The book reveals Nehru’s moods and beliefs. In it, he is as critical of Britain as he is appreciative of Indian culture. Nehru was an engaging and inspiring writer. It was not just a question of the peerless prose -- the American journalist John Günter said that “hardly a dozen men alive write English as well as Nehru.” Playwright George Bernard Shaw had joked that if he had his way, he would always keep Nehru in jail because some of his best writings were penned behind the bars.
Nehru was a passionate nationalist who spent nine terms in prison for periods ranging from 12 days to 1041, a total of 3,259 days
Nehru always wore a rose in the buttonhole of his achkan, or high‐collared coat. His love for roses was not different from his love for children. He frequently drew comparisons between the two saying that children were like buds in the garden — both had to be carefully nurtured. He believed that children were the nation’s future; naturally, he was the beloved of children, who referred to him as chacha or Uncle Nehru. It is as a tribute to him that his birthday, November 14, is celebrated as Children’s Day.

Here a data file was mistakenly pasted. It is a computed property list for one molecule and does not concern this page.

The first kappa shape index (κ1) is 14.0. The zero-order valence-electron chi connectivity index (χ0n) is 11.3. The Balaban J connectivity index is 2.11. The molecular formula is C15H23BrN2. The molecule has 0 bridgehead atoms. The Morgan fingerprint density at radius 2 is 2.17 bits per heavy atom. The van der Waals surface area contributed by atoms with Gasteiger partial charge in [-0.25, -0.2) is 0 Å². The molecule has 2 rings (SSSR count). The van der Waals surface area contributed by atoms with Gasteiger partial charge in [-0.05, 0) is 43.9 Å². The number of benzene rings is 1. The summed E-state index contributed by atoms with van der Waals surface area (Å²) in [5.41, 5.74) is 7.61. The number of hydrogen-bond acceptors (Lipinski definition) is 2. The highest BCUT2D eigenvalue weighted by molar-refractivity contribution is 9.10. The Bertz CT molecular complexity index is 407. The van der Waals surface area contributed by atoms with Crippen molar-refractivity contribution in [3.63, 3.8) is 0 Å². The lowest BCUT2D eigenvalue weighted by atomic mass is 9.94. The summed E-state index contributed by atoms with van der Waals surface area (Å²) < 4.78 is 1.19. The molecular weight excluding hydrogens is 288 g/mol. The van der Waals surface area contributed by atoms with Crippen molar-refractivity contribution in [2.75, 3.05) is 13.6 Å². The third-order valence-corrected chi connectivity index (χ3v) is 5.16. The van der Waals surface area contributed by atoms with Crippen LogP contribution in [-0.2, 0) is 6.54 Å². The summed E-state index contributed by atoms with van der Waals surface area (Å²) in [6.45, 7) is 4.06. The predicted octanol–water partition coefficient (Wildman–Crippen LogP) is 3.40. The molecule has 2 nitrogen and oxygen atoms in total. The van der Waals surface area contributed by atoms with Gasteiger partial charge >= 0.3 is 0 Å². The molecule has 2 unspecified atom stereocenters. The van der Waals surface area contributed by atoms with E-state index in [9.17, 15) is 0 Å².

Though he grew up in affluence and had much of his education in western academes, Nehru’s heart lay in rural India. Despite his inclination towards western liberal philosophy, he always remained connected with the native peasantry. Writing about the plight of peasants Nehru said that ‘looking at their misery and overflowing gratitude he was filled with shame at his own easy-going and comfortable life’. ‘A new picture of India seemed to be before me; naked, starving, crushed and utterly miserable’.
Nehru once wrote: 
"From time to time the prisoner’s body is weighed and measured. But how is one to weigh the mind and spirit which wilt and stunt themselves and wither away in this terrible atmosphere of oppression?"
Nevertheless, he considered his lot unfairly fortunate:
"The thought that I was having a relatively easy time in prison, at a time when others were facing danger and suffering outside, began to oppress me. I longed to go out; and as I could not do that, I made my life in prison a hard one, full of work".
Historian Judith M Brown writes that ‘at the heart of Nehru’s vision of India was the conviction that it was a composite nation, born of a civilisation which over centuries had drawn from and assimilated the many religious and cultural traditions present on the subcontinent.’
As we remember Nehru on his birthday we are reminded of his great message delivered to the Constituent Assembly of India in New Delhi on August 14, 1947:
“The future beckons to us. Whither do we go and what shall be our endeavour? To bring freedom and opportunity to the common man, to the peasants and workers of India; to fight and end poverty and ignorance and disease; to build up a prosperous, democratic and progressive nation, and to create social, economic, and political institutions which will ensure justice and fullness of life to every man and woman”.
*Expert on development issues